Attorney General Jeff Sessions acknowledged Tuesday that President Trump is often critical of him, saying the commander-in-chief often "speaks his mind," but at the same time touted his agency's ability to accomplish the Trump agenda's goals.

The nation's top cop was asked about Trump saying on “60 Minutes” in a Sunday interview that he was “very disappointed” in his attorney general, as well as a handful of other criticisms.

“The president speaks his mind. He says what’s on his mind at the time,” Sessions told reporters at the Justice Department’s headquarters in downtown Washington during a news conference to announce a crackdown on a Mexican drug cartel. “He’s been frustrated about my recusal and other matters, but we have been so pleased and honored to be given the responsibility to execute his agenda at the Department of Justice. Part of that is just this kind of case.”

Sessions has often caught the ire of Trump for recusing himself from the Justice Department’s investigation into Russian election meddling and its possible connections to the Trump campaign. After his March 2017 recusal, Deputy Attorney General Rod Rosenstein appointed special counsel Robert Mueller in May 2017 to head the investigation that Trump routinely attacks as a "witch hunt."

Rumors have swirled that Trump might fire or force Sessions to resign from his post, though that would not happen until after the November midterm elections.

“I am pleased and honored to have that responsibility, and will do so as long as its appropriate to do so,” Sessions said.

He then looked for another reporter to ask a question when again pressed if Trump has pressured him to resign privately, not answering the question directly. "I think..." Sessions said before turning his attention elsewhere.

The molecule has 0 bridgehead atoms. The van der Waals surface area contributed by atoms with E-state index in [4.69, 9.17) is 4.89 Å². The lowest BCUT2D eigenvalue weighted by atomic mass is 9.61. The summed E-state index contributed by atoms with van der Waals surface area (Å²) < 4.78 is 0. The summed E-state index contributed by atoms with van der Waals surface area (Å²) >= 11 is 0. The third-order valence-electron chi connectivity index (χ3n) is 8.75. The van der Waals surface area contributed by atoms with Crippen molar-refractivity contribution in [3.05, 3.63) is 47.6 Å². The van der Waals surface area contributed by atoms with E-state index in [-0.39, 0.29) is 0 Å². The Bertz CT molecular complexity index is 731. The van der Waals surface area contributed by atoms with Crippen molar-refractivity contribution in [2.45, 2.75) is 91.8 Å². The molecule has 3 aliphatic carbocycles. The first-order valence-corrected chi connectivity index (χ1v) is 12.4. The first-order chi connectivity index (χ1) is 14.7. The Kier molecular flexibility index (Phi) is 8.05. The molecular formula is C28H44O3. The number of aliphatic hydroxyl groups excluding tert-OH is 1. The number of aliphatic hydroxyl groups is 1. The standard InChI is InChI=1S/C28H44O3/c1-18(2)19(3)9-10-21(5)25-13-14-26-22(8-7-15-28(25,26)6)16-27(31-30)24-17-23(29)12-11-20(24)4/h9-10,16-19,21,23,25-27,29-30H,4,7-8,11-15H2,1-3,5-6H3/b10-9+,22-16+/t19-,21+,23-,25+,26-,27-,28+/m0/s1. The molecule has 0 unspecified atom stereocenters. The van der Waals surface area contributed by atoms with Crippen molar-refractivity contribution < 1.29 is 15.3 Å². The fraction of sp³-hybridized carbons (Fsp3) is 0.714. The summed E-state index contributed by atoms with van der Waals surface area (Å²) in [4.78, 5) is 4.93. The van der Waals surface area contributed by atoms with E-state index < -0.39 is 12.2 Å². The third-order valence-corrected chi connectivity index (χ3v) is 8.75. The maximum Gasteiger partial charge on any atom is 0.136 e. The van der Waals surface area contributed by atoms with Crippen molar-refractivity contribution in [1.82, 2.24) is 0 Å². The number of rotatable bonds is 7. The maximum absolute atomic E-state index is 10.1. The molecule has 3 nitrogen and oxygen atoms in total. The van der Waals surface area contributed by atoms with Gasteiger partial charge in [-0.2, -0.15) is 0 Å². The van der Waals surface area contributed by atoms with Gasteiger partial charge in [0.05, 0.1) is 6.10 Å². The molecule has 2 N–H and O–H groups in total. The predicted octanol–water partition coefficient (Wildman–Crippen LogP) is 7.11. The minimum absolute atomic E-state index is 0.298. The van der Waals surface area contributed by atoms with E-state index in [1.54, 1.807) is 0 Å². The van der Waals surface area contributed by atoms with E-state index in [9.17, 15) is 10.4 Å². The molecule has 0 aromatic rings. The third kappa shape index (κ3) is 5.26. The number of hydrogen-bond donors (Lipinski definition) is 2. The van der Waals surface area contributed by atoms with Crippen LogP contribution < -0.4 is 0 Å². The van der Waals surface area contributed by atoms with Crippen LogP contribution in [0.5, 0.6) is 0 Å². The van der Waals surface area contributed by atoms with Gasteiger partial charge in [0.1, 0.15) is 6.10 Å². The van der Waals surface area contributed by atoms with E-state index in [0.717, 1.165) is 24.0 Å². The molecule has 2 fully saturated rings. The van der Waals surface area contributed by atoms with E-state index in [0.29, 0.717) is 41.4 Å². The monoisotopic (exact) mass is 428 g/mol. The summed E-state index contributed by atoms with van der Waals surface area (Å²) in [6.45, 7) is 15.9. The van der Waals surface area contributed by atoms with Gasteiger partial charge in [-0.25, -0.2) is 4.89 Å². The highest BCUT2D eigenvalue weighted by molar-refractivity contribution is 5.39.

Sessions also addressed the disappearance of Jamal Khashoggi, a Saudi journalist who went missing two weeks ago after going into the Saudi consulate in Istanbul. Khashoggi, who was often critical of the Saudi Arabian government, was reportedly killed.

When asked about what U.S. law enforcement will be doing about the apparent killing, Sessions was vague in his reply. “It’s a matter that’s being given serious evaluation. The FBI understands its responsibilities. I’m not able to comment on any details on what might be occurring,” he said.

Khashoggi was a U.S. resident, but not a U.S. citizen, when he disappeared earlier this month.

When pressed on his alleged murder, Sessions condemned violence against journalists.

“It is a big deal. It is an unacceptable trend,” Sessions explained. “Mexico may have had in the last several years the greatest number of attacks on journalists, murders of journalists. Probably, the world has not reacted sufficiently to it. The world will be diminished if journalists are not able to go travel and report honestly on conditions in differing countries, or people in their own country can’t report on corruption or crime or misconduct in their countries, so, I think it can even separate countries from the civilized community.”

Sessions said he “feels strongly” about it, as does Trump, and added: “We at the Department of Justice will do what we can and I think maybe give new attention to this issue.”